As for a classical ornament known as a "roll", that's a new one to me. Although I'm not conservatory trained, I did play in orchestras for many years, so I would expect to have at least heard of such.

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BUT BILL WHAT YOU ORIGINALLY DESCRIBEDWAS A FOUR NOTE ORNAMENT THAT IS NOT A ROLL

iagreethat they can vary from instrument to instrument even sometimes they have been played on the fiddle b d b a b as wellas b c b a b but since the violin predates the uillean pipes and the box it was originally a fiddle ornament .a good word for your ornament might be a flutter.ihave heard them described thus

 

Sigh, I am starting to think you just like disagreeing with me Dick. I acknowledged that they were not true rolls in my original post. Yes, I do tend to call them rolls, because I have often heard them described that way by various players both here and in the real world; I also call them rolls because those ornaments give a similar effect to the tune when I pull them off right.

 

--

Bill

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As for a classical ornament known as a "roll", that's a new one to me. Although I'm not conservatory trained, I did play in orchestras for many years, so I would expect to have at least heard of such.
well jim its found in early classical music .in baroque music they are called turns but they are the sme thing.

... 1) The word "roll" is not the same as the word "turn".

... 2) The baroque "turn" is not the same as the ornaments called "rolls" by the pipers, fiddlers, whistlers, etc. that I'm familiar with.

 

An Irish "roll" on a fiddle may involve the same notes as a baroque "turn", but the relative durations of the individual notes in the "roll" are normally quite different from those in the "turn", which makes it a very different ornament. I.e., it sounds different. And most "rolls" on the whistle, flute, or pipes use note intervals quite different from those in a baroque "turn", as well.

 

would you call a scrambled egg an omelette.no

You don't know that for sure. (No smiley.)

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BUT BILL WHAT YOU ORIGINALLY DESCRIBEDWAS A FOUR NOTE ORNAMENT THAT IS NOT A ROLL

iagreethat they can vary from instrument to instrument even sometimes they have been played on the fiddle b d b a b as wellas b c b a b but since the violin predates the uillean pipes and the box it was originally a fiddle ornament .a good word for your ornament might be a flutter.ihave heard them described thus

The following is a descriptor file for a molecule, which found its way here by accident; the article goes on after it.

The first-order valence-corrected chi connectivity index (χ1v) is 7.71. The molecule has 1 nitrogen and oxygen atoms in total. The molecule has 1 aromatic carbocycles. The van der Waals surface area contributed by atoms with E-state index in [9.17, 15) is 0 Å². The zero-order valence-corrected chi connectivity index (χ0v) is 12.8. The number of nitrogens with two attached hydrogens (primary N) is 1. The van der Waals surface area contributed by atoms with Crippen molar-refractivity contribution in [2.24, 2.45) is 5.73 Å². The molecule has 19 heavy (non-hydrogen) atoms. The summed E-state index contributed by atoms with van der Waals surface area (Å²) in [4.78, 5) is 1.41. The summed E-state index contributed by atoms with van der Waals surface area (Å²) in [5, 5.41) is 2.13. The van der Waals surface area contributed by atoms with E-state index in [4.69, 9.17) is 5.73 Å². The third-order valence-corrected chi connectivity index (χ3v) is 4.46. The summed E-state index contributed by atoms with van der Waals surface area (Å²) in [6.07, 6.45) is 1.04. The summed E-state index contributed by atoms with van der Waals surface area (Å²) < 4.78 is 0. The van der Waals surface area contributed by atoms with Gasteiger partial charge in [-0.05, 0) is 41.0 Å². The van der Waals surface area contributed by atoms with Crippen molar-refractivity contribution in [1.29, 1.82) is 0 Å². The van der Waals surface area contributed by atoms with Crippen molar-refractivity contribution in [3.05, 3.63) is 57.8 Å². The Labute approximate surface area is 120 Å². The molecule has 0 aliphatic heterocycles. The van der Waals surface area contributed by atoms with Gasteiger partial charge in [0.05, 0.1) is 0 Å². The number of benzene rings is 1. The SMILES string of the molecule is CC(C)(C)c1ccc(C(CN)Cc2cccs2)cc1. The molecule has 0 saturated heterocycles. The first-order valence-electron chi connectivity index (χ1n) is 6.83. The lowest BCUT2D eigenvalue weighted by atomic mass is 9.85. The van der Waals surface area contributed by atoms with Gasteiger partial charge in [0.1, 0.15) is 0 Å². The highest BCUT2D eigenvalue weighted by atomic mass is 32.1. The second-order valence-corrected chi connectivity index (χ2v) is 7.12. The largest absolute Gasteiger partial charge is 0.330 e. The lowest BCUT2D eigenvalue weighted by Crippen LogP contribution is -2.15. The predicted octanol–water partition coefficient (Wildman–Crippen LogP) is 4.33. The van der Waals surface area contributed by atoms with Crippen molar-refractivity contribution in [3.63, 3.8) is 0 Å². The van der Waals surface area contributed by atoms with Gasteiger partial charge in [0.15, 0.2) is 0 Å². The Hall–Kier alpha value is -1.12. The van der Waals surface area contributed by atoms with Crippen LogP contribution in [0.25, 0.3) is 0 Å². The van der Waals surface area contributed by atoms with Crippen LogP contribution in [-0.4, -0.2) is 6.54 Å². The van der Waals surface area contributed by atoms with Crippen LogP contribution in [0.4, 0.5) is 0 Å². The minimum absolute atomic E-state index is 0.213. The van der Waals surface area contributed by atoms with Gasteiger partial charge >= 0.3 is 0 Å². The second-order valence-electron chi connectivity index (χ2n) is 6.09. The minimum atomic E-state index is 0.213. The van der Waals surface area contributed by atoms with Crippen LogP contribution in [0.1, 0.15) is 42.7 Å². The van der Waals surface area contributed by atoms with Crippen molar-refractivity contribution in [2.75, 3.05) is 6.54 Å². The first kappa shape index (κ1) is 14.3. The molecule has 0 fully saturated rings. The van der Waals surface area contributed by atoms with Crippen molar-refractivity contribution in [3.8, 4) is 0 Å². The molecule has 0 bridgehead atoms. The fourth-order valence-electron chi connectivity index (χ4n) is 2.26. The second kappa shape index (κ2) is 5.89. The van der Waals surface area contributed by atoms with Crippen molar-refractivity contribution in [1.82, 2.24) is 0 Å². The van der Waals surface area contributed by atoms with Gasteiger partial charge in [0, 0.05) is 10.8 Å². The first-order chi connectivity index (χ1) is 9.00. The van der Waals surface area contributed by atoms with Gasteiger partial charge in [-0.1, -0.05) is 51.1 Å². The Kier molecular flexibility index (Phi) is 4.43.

Sigh, I am starting to think you just like disagreeing with me Dick. I acknowledged that they were not true rolls in my original post. Yes, I do tend to call them rolls, because I have often heard them described that way by various players both here and in the real world; I also call them rolls because those ornaments give a similar effect to the tune when I pull them off right.

 

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Bill

what you describe if played in jig time is known to fiddlers as a treble g a gg . i got the impression you enjoyed disagreeing with me. funny because you were the original challenger of my attempt to debunk the myth that the g d was incompatible with irish music .

 

I will not, will not get dragged back into this debate. I never was challenging the idea that you could play Irish Music in the g d, I was challenging the notion that it was more suitable than the B/C and the C#/D. I still believe that the latter two are better suited to Irish Music. That is my last word on the subject and I am going to ignore any more posts relating to it. The argument has gone on long enough.

 

--

Bill

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I'd like to offer the following thought to calm the discussions of terminology in Irish music.

 

A tradition which has two-note triplets, three-note triplets, and even four-note triplets is always going to leave room for disagreement between the best of friends.

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What would be the name for all these "rolls", "cranes", "double stops" etc.?

I mean a slang name. Give me something funny. In Russian they are generally called

"the knee" or rather "the joint", where the "Knee" is equivalent of English "U-Joint" in a pipe system. Or we would say "he played with alot of twists (or rather "wiggles").

To play with lots of "wiggles" is considered a top shtick for folk accordionist.